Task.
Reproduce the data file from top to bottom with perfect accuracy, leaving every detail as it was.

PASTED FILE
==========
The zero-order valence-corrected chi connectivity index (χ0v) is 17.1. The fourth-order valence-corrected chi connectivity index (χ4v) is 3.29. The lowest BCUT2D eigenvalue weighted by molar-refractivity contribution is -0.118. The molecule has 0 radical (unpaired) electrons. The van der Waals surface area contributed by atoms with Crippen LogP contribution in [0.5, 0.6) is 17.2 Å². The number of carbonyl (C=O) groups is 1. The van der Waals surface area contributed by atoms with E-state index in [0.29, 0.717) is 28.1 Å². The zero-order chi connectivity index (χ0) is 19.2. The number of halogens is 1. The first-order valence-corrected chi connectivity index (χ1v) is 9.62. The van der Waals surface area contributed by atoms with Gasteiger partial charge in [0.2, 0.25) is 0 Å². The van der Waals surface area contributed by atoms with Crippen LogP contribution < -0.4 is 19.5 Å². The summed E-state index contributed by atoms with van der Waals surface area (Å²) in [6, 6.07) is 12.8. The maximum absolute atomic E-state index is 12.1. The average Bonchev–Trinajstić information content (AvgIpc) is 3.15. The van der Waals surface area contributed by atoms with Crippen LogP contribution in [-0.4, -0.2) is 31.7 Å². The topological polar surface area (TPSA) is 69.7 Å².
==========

The zero-order valence-corrected chi connectivity index (χ0v) is 17.1. The fourth-order valence-corrected chi connectivity index (χ4v) is 3.29. The lowest BCUT2D eigenvalue weighted by molar-refractivity contribution is -0.118. The molecule has 0 radical (unpaired) electrons. The van der Waals surface area contributed by atoms with Crippen LogP contribution in [0.5, 0.6) is 17.2 Å². The number of carbonyl (C=O) groups is 1. The van der Waals surface area contributed by atoms with E-state index in [0.29, 0.717) is 28.1 Å². The zero-order chi connectivity index (χ0) is 19.2. The number of halogens is 1. The first-order valence-corrected chi connectivity index (χ1v) is 9.62. The van der Waals surface area contributed by atoms with Gasteiger partial charge in [0.2, 0.25) is 0 Å². The van der Waals surface area contributed by atoms with Crippen LogP contribution < -0.4 is 19.5 Å². The summed E-state index contributed by atoms with van der Waals surface area (Å²) in [6, 6.07) is 12.8. The maximum absolute atomic E-state index is 12.1. The average Bonchev–Trinajstić information content (AvgIpc) is 3.15. The van der Waals surface area contributed by atoms with Crippen LogP contribution in [-0.4, -0.2) is 31.7 Å². The topological polar surface area (TPSA) is 69.7 Å².